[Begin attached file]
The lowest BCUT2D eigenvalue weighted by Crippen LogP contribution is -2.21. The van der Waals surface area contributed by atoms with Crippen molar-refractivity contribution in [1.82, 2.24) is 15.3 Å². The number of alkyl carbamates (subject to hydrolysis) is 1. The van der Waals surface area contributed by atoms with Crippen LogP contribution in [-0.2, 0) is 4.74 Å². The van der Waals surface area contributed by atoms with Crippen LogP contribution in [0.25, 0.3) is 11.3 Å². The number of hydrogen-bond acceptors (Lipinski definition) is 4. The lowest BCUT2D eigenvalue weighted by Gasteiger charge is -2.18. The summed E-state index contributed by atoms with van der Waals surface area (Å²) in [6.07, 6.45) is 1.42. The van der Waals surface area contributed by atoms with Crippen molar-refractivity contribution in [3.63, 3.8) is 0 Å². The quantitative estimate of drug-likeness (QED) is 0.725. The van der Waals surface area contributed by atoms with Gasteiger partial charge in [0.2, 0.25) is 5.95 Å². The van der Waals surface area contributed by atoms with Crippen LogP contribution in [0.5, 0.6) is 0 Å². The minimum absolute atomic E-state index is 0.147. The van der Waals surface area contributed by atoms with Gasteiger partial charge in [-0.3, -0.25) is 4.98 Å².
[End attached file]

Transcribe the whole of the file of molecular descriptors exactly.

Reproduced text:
The lowest BCUT2D eigenvalue weighted by Crippen LogP contribution is -2.21. The van der Waals surface area contributed by atoms with Crippen molar-refractivity contribution in [1.82, 2.24) is 15.3 Å². The number of alkyl carbamates (subject to hydrolysis) is 1. The van der Waals surface area contributed by atoms with Crippen LogP contribution in [-0.2, 0) is 4.74 Å². The van der Waals surface area contributed by atoms with Crippen LogP contribution in [0.25, 0.3) is 11.3 Å². The number of hydrogen-bond acceptors (Lipinski definition) is 4. The lowest BCUT2D eigenvalue weighted by Gasteiger charge is -2.18. The summed E-state index contributed by atoms with van der Waals surface area (Å²) in [6.07, 6.45) is 1.42. The van der Waals surface area contributed by atoms with Crippen molar-refractivity contribution in [3.63, 3.8) is 0 Å². The quantitative estimate of drug-likeness (QED) is 0.725. The van der Waals surface area contributed by atoms with Gasteiger partial charge in [0.2, 0.25) is 5.95 Å². The van der Waals surface area contributed by atoms with Crippen LogP contribution in [0.5, 0.6) is 0 Å². The minimum absolute atomic E-state index is 0.147. The van der Waals surface area contributed by atoms with Gasteiger partial charge in [-0.3, -0.25) is 4.98 Å².